Canadian copyright laws are constantly evolving. Stay in the know by studying current contracts associated with copyright infringement and clearance. You will also explore the essential provisions of copyright law focusing on its terms, coverages, exclusive rights, ownerships and payments. You will also get into the nitty-gritty of clearances concerning writing, music, intellectual property and brands, as well as assess when it is necessary to engage legal counsel.
Your journey to becoming a comedy writer begins with sketch, talk-show, and sitcom writing. This course discusses the notion of A, B & C plots, as well as the traditional ‘Tease-2 Acts-Tag’ structure. Become familiar with the language and process of television comedy writing and rewriting as you analyze the various formats for television comedy, study current sitcoms (animated and live-action), talk and sketch shows. Ultimately, you will find your unique comic voice and POV, while preparing a series of monologues, desk jokes, sketches and a spec script of an existing sitcom for your portfolio. Three hours a week will be dedicated to table-reading and work-shopping student scripts.
Feature Writing 1
Your ideas are ready for the big screen. Building on Scripts 1 & 2, dive further into the creative process, looking at how words translate into images, and how filmic elements create a visual narrative. You will examine the concepts of conflict, theme, subtext, tone, dialogue and genre, as you are introduced to the traditional three act story structure for film. The importance of researching, and/or knowing your characters and their world will be stressed, as you come up with your own concept proposals (including log line & synopsis). Your ideas will be taken to beat sheet and then treatment phases by the end of the course. Three hours a week will be spent table-reading and work-shopping student materials.
Got a flair for the dramatic? Explore the unique style and structure of the dramatic television series, with a focus on storyline and story development. Plot structure, narrative unity, characterization, dialogue, exposition and setting will all be studied in depth, paired with the analysis of various current dramatic series. The traditional four-act structure for hour-long series will be introduced, and you will examine how the ‘rules’ are applied to some of your favourite series. Throughout, you will write a spec script for an existing dramatic series from proposal to first draft, and your script will be used as a portfolio piece after graduation. The course includes three hours a week spent table-reading and work-shopping student scripts.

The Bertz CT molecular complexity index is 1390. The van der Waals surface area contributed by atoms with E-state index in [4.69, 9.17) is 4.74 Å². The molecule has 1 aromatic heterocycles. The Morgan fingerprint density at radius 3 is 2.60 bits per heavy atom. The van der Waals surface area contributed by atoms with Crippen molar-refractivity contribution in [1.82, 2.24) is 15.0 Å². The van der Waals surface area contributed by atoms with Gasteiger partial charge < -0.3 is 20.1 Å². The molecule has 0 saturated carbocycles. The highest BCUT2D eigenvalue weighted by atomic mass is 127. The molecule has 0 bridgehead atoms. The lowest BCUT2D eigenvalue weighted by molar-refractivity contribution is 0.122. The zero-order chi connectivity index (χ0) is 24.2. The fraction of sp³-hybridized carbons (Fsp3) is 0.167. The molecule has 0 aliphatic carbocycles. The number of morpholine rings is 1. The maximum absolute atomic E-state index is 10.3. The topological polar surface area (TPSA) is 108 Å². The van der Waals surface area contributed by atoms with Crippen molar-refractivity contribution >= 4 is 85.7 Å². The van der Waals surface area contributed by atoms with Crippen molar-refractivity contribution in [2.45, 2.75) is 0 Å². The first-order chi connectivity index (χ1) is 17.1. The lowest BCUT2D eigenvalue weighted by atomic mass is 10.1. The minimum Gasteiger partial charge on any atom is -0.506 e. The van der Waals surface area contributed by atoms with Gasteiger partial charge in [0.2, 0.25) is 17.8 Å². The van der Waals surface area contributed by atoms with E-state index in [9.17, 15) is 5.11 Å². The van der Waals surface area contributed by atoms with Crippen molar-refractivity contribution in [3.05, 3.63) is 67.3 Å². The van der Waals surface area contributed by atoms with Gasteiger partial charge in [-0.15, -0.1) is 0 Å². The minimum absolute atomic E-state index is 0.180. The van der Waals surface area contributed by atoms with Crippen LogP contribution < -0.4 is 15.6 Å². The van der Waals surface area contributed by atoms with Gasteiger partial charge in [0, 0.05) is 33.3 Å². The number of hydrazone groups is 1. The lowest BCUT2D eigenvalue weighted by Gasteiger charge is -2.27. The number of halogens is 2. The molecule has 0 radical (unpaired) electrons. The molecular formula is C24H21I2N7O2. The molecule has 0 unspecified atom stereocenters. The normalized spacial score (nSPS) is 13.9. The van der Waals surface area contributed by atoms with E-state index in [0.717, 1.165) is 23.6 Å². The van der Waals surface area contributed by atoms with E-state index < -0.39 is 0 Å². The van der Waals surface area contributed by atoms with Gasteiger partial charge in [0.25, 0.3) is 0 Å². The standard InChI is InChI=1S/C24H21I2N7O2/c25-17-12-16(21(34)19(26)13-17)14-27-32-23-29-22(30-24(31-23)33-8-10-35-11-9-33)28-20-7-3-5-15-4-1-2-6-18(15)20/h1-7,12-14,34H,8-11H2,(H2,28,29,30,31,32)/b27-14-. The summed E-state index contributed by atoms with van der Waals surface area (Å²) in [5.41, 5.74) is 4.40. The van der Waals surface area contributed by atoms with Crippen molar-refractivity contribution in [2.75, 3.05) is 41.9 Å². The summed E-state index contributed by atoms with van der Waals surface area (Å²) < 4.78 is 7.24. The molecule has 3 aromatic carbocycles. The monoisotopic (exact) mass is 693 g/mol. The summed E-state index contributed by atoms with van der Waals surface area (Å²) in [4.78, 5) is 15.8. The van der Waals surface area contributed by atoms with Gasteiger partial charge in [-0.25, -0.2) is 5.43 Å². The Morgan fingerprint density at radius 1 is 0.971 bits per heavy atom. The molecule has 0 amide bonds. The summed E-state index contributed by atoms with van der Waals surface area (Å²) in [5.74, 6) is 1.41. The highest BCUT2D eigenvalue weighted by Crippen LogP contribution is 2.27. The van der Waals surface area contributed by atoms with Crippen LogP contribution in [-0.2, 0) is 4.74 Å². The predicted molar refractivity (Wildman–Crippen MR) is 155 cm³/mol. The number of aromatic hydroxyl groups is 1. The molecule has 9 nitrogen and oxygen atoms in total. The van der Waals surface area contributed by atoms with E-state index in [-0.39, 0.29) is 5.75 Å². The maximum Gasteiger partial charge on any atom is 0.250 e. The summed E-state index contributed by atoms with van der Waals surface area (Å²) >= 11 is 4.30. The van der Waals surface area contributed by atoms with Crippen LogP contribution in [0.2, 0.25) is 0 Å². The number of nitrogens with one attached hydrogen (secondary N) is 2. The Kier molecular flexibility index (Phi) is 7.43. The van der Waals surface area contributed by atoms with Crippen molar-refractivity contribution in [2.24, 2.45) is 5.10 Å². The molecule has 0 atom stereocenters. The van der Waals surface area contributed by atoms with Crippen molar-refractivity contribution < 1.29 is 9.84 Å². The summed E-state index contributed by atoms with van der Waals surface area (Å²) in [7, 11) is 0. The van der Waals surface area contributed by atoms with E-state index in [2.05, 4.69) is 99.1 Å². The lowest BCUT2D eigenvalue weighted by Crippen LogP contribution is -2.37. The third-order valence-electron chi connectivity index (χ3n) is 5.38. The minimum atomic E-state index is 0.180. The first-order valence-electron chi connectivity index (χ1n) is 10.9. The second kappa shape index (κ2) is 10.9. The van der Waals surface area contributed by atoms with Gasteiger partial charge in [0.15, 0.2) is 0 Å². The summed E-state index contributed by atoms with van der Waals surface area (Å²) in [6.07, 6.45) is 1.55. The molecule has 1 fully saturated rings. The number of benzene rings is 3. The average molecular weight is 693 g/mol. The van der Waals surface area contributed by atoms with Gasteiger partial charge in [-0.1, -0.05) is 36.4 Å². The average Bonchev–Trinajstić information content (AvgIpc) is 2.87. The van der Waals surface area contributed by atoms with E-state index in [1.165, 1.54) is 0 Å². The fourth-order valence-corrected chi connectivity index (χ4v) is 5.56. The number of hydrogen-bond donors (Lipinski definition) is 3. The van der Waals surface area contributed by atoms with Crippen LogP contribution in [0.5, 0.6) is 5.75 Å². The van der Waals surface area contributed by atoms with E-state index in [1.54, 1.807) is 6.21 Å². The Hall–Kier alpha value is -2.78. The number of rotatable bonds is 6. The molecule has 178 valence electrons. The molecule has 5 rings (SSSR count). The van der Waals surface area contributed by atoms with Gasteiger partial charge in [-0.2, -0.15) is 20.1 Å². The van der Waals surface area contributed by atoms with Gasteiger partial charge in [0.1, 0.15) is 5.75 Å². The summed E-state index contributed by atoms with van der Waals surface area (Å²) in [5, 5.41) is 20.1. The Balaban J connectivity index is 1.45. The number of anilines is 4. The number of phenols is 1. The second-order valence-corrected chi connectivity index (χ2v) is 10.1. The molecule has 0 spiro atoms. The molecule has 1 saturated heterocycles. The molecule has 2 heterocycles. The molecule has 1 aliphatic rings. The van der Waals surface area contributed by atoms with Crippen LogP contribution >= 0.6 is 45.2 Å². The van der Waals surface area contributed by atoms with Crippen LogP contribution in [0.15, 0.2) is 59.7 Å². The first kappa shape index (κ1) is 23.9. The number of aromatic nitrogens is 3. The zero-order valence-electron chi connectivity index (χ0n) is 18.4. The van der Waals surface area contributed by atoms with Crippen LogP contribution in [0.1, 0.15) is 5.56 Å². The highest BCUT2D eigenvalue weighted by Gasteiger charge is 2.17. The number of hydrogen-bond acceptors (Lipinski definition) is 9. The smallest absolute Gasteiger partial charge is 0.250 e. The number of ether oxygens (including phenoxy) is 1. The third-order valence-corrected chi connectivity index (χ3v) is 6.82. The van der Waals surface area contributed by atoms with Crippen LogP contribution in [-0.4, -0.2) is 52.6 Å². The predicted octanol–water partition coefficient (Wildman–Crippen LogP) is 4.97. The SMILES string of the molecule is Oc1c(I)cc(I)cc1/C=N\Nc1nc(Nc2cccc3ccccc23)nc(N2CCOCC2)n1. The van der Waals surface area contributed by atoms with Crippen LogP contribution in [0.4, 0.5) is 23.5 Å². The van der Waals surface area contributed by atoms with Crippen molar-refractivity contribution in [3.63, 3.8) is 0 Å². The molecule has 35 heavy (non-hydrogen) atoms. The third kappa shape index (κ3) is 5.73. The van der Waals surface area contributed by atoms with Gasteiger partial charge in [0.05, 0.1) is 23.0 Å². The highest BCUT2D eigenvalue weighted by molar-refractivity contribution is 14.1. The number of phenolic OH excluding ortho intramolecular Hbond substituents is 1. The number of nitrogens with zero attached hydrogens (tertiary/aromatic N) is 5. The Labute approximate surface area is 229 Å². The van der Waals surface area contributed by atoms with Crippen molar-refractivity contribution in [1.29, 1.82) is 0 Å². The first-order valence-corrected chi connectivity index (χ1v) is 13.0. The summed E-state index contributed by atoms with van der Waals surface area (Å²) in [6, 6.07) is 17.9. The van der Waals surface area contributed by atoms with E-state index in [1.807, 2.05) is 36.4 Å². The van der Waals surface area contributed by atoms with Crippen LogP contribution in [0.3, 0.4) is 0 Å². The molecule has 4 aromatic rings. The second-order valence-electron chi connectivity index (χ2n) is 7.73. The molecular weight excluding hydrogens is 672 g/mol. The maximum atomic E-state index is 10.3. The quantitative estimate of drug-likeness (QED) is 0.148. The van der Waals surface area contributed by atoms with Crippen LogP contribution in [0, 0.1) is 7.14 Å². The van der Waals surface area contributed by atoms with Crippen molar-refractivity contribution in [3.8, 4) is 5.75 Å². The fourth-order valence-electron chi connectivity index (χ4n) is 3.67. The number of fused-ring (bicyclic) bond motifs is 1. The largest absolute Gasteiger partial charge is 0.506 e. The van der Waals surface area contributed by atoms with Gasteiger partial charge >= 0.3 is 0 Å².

Finance for Film and TV
Ever wonder how today’s biggest blockbusters are funded? Here’s your opportunity to familiarize yourself with the varieties of funding applicable at different levels of the government, the different stipulations and approaches required by each, the various avenues and methods for raising your own capital, and the different strategies of financing a project.
Let’s get your film seen by audiences around the world. Familiarize yourself with the business of film and television distribution and marketing. You will formulate production and distribution choices dealing with projects and business partners, develop an understanding of the TV sales process and the global marketplace. Then learn the language of broadcast and film sales, creating effective “one/sell” sheets, developing a sales forecast and crafting a marketing and promotional plan. You will also learn to identify accessible and profitable markets, gain a greater understanding of the domestic and international film and television landscape. Plus familiarize yourself with the techniques involved with mobile, web and video on demand, and other emerging platforms and markets.
Sitcom Writing 1
Join the writer’s room on the next big sitcom. Building on the base established in Comedy Writing, you will analyze the structure, scripting and pacing of the sitcom in greater depth. Single-camera and multi-camera shows will be examined as you consider the ‘trajectory’ of the genre in recent years. The importance of likeable, well-defined characters in a compelling, comfortable world (with consistent rules) will be stressed. And by the end, you will write your very own original sitcom pilot from proposal to outline to draft. Three hours a week will be spent table-reading and work-shopping student scripts.
Feature Writing 2